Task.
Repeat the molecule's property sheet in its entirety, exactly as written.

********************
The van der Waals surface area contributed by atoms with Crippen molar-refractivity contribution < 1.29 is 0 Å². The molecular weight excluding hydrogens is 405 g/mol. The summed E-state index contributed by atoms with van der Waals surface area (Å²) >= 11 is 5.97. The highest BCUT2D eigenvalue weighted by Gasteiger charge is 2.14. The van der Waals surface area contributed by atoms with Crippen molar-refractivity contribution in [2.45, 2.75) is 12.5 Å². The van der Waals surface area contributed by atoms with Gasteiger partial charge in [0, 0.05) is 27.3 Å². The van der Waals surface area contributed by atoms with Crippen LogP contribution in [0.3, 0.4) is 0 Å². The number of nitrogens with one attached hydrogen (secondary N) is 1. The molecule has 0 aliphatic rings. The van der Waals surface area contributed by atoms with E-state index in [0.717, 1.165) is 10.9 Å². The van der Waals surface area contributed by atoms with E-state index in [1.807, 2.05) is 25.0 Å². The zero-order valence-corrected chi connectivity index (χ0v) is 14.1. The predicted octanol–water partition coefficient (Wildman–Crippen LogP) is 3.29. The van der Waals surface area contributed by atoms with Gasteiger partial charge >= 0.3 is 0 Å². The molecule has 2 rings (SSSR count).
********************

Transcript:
The van der Waals surface area contributed by atoms with Crippen molar-refractivity contribution < 1.29 is 0 Å². The molecular weight excluding hydrogens is 405 g/mol. The summed E-state index contributed by atoms with van der Waals surface area (Å²) >= 11 is 5.97. The highest BCUT2D eigenvalue weighted by Gasteiger charge is 2.14. The van der Waals surface area contributed by atoms with Crippen molar-refractivity contribution in [2.45, 2.75) is 12.5 Å². The van der Waals surface area contributed by atoms with Gasteiger partial charge in [0, 0.05) is 27.3 Å². The van der Waals surface area contributed by atoms with Crippen LogP contribution in [0.3, 0.4) is 0 Å². The number of nitrogens with one attached hydrogen (secondary N) is 1. The molecule has 0 aliphatic rings. The van der Waals surface area contributed by atoms with E-state index in [0.717, 1.165) is 10.9 Å². The van der Waals surface area contributed by atoms with E-state index in [1.807, 2.05) is 25.0 Å². The zero-order valence-corrected chi connectivity index (χ0v) is 14.1. The predicted octanol–water partition coefficient (Wildman–Crippen LogP) is 3.29. The van der Waals surface area contributed by atoms with Gasteiger partial charge >= 0.3 is 0 Å². The molecule has 2 rings (SSSR count).